Russian Cybersecurity Firm Kaspersky Sues US For Banning Its Products
Kaspersky Lab charges that DHS hasn't proven its software helped the Russian government obtain secret NSA hacking tools.
Kaspersky Lab is suing the US Department of Homeland Security for banning federal government agencies from using its products.
The ban, issued in September, was the culmination of months of speculation from officials in the US government that using Kaspersky was a security risk after national security officials said the Russian government had stolen hacking tools from the National Security Agency through Kaspersky software on a NSA employee's home computer. The ban gave US agencies until Dec. 12 to stop using the software.
Kaspersky is one of the world’s foremost cybersecurity companies and has long denied that it conspires with any nation except when a court orders it to do so in a criminal prosecution. But its ties to Russian intelligence – its founder, Eugene Kaspersky, was trained at a school run by the KGB spy agency during the Soviet era – have long been a concern for some US officials.
The lawsuit, announced Monday, charged that DHS never afforded the company the chance to rebut the claims against it. In July, the company claims in its lawsuit, Kaspersky offered to discuss how its products are used. DHS responded in August that it would “be in touch again shortly,” but didn’t respond before issuing the ban.
DHS didn't immediately respond to a request for comment.
Kaspersky's suit cites the Administrative Procedure Act, which allows individuals to sue the federal government if it decides a contract award without adequate evidence. “The APA provides a framework by which those theories can be pursued, but the company will have to substantiate them,” Ronald Levin, a professor at Washington University Law. told BuzzFeed News.
Complicating the issue is the difficulty in learning exactly what role Kaspersky software might have played in the pirating of NSA hacking tools. In November, an employee of NSA’s elite Tailored Operations Unit, Nghia Hoang Pho, pleaded guilty to taking such tools home and loading them onto his personal computer, which was running Kaspersky antivirus software. The software detected the tools as a virus and transmitted them back to Kaspersky's servers in Moscow for analysis, Kaspersky has said.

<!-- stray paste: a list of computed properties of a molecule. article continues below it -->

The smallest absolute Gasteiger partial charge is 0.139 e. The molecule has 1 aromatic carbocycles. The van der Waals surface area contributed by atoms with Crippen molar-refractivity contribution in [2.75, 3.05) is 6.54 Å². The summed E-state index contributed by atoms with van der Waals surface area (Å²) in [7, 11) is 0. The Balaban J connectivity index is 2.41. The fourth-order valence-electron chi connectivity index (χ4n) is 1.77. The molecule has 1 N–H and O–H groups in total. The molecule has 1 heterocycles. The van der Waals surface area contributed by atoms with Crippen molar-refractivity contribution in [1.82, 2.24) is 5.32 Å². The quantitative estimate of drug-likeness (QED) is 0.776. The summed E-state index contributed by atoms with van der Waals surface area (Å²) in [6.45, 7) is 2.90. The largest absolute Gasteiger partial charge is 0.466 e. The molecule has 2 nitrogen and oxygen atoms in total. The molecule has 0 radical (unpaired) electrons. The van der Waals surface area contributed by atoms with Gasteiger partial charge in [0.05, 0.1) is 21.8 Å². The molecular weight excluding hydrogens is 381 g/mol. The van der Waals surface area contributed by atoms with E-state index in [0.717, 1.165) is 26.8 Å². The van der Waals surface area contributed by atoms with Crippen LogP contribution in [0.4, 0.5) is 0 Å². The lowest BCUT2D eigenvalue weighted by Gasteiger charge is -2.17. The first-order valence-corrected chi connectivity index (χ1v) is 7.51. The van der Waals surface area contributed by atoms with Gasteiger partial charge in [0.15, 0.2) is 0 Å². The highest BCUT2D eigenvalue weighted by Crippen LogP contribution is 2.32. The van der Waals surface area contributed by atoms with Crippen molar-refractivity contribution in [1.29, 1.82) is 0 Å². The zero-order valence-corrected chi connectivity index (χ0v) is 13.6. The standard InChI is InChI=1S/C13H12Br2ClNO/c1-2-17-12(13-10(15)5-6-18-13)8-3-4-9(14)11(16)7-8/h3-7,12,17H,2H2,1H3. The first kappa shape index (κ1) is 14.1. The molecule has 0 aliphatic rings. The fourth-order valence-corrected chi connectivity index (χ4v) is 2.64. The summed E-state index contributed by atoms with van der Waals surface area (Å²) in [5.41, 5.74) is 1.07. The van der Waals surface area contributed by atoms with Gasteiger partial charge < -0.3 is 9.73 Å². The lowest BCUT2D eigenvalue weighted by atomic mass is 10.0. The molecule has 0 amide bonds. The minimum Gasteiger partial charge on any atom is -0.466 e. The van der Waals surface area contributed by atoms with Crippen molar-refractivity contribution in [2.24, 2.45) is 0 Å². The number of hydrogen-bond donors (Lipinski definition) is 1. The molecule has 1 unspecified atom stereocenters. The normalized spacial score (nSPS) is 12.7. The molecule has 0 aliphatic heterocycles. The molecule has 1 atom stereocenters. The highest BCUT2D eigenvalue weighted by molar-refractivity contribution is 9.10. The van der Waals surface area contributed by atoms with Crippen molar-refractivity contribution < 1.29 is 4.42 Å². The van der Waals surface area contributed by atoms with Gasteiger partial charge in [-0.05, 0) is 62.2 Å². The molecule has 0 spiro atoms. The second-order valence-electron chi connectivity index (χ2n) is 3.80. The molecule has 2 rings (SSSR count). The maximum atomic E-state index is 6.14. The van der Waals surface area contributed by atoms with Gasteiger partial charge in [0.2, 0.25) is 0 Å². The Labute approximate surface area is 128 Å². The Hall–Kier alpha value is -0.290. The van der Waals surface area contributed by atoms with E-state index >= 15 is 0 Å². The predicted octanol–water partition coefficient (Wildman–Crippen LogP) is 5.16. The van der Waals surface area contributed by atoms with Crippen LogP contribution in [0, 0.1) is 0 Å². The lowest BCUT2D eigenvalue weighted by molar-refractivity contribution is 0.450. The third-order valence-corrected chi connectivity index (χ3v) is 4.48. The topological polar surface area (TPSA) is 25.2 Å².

The Kaspersky suit cites DHS official Jeanette Manfra's testimony in a Nov. 14 congressional hearing that she doesn’t have conclusive evidence that Kaspersky facilitated a breach of US government computers. But in May, the chiefs of the US's top intelligence agencies, including the NSA, the CIA, the FBI, and the Defense Intelligence Agency, all said they would not personally use Kaspersky.
It’s unclear exactly how badly DHS’s decision has affected Kaspersky’s business. Eugene Kaspersky has described the company's sales to the US government as “very few.” But competitors have seized on the ban as a selling point since September, and Kaspersky recently closed its suburban Washington, DC, office because, according to a company spokeswoman, "the opportunity for which the office was opened and staffed is no longer viable.”
It's also unclear whether Kaspersky still has plans to open offices in Toronto, Chicago, and Los Angeles.